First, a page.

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    Sealants and Fluoride

    Sealants and FluorideFluoride

    It’s important to protect your tooth enamel, which is the outer protective layer of your teeth.

    Your daily eating and drinking, along with naturally occurring elements in your body, can adversely affect tooth enamel, which is why we often recommend fluoride treatments. 

    Fluoride is a natural mineral that fights bacteria such as plaque and decay. 

    Our hygienists can perform a simple fluoride treatment during your cleaning. They’ll use a swab or brush to apply the fluoride to your teeth, which you will rinse off after a couple of minutes.

    You may be asked to avoid eating and drinking for 30 minutes after the treatment. 

    When helping children brush their teeth, you should apply a small amount of fluoride toothpaste to their toothbrush. Starting good oral habits early helps to protect their baby teeth and permanent teeth. 

    At Hicks Family Dentistry, we will assess your need for fluoride during your cleaning appointment. Note that some insurance plans will not cover fluoride treatments for adults, so be sure to check with your insurance company. 


    A dental sealant is a thin, plastic coating painted on the chewing surfaces of the teeth, usually the back premolars and molars. The sealant bonds into the nooks and crannies of the teeth, forming a protective shield against tooth decay.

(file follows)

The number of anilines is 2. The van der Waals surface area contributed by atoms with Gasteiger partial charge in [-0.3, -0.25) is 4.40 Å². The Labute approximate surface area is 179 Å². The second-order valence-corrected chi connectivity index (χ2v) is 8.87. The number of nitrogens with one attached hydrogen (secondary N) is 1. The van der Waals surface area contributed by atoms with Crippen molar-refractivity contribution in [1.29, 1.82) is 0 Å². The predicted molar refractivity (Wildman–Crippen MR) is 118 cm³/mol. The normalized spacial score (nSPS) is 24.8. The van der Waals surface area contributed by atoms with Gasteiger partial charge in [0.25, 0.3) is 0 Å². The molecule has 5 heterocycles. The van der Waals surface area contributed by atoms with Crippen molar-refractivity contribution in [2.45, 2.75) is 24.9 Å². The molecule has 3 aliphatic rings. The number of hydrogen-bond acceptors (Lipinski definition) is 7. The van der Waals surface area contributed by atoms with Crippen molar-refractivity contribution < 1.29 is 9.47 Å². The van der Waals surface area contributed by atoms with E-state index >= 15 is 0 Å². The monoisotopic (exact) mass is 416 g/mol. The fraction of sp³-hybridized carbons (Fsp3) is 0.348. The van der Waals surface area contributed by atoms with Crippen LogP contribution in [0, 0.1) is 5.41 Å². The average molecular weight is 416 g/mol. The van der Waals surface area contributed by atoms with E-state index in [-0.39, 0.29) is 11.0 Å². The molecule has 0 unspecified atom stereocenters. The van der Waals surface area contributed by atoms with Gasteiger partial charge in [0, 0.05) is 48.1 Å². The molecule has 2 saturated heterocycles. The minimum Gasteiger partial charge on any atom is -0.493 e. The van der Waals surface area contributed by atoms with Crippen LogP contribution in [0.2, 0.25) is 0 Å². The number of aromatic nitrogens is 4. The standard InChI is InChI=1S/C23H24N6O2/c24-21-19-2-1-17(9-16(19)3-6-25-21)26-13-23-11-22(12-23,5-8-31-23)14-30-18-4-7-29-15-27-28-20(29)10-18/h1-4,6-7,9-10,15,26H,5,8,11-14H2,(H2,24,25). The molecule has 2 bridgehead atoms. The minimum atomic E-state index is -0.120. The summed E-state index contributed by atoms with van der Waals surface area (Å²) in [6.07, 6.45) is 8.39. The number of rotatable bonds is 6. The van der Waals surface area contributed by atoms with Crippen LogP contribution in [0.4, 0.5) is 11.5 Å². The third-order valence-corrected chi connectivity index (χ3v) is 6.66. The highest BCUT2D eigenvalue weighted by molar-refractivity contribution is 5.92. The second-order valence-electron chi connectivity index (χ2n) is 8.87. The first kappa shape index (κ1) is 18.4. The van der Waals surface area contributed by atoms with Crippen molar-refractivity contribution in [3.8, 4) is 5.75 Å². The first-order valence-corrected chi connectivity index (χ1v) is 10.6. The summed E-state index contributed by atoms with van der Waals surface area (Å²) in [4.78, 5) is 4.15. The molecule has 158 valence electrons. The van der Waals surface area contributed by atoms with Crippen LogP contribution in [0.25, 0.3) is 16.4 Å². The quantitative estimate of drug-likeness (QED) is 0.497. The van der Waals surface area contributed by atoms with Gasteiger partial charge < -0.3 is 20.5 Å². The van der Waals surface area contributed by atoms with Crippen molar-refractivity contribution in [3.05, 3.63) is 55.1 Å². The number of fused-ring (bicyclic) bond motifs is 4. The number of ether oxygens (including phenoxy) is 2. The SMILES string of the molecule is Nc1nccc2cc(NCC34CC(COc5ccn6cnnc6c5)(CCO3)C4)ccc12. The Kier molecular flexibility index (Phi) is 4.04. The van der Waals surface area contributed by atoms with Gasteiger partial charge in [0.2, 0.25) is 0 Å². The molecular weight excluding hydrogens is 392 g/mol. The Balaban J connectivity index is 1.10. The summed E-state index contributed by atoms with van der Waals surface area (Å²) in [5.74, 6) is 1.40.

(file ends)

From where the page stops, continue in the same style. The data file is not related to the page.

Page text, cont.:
Brushing alone is not enough to protect these vulnerable chewing areas of the teeth from tooth decay. Sealants effectively “seal out” food particles and plaque. 

    Who Should Get Sealants?

    Because of the likelihood of developing decay in the depressions and grooves of the premolars and molars, children and teenagers are candidates for sealants. However, adults without decay or fillings in their molars can also benefit from sealants.

    How Are Sealants Applied?

    Sealant application is a simple and painless process. It takes only a few minutes for your dentist or hygienist to apply the sealant to seal each tooth:

    1. The teeth that are to be sealed are thoroughly cleaned and dried. 
    2. A solution is applied to tooth surfaces to gently roughen them up, which helps the sealant bond to the teeth.
    3. The teeth are then rinsed and dried again. 
    4. The sealant is then painted onto the tooth enamel, where it bonds directly to the tooth and hardens. 

    How Long Do Sealants Last?

    Sealants can protect teeth for up to 10 years. They should be checked at regular dental check-ups. Dr. Hicks and team can replace sealants as necessary.

    Does Insurance Cover the Cost of Sealants?

    Many insurance companies cover the cost of sealants but usually only for patients younger than 18. Check with your dental plan to determine if sealants are covered.

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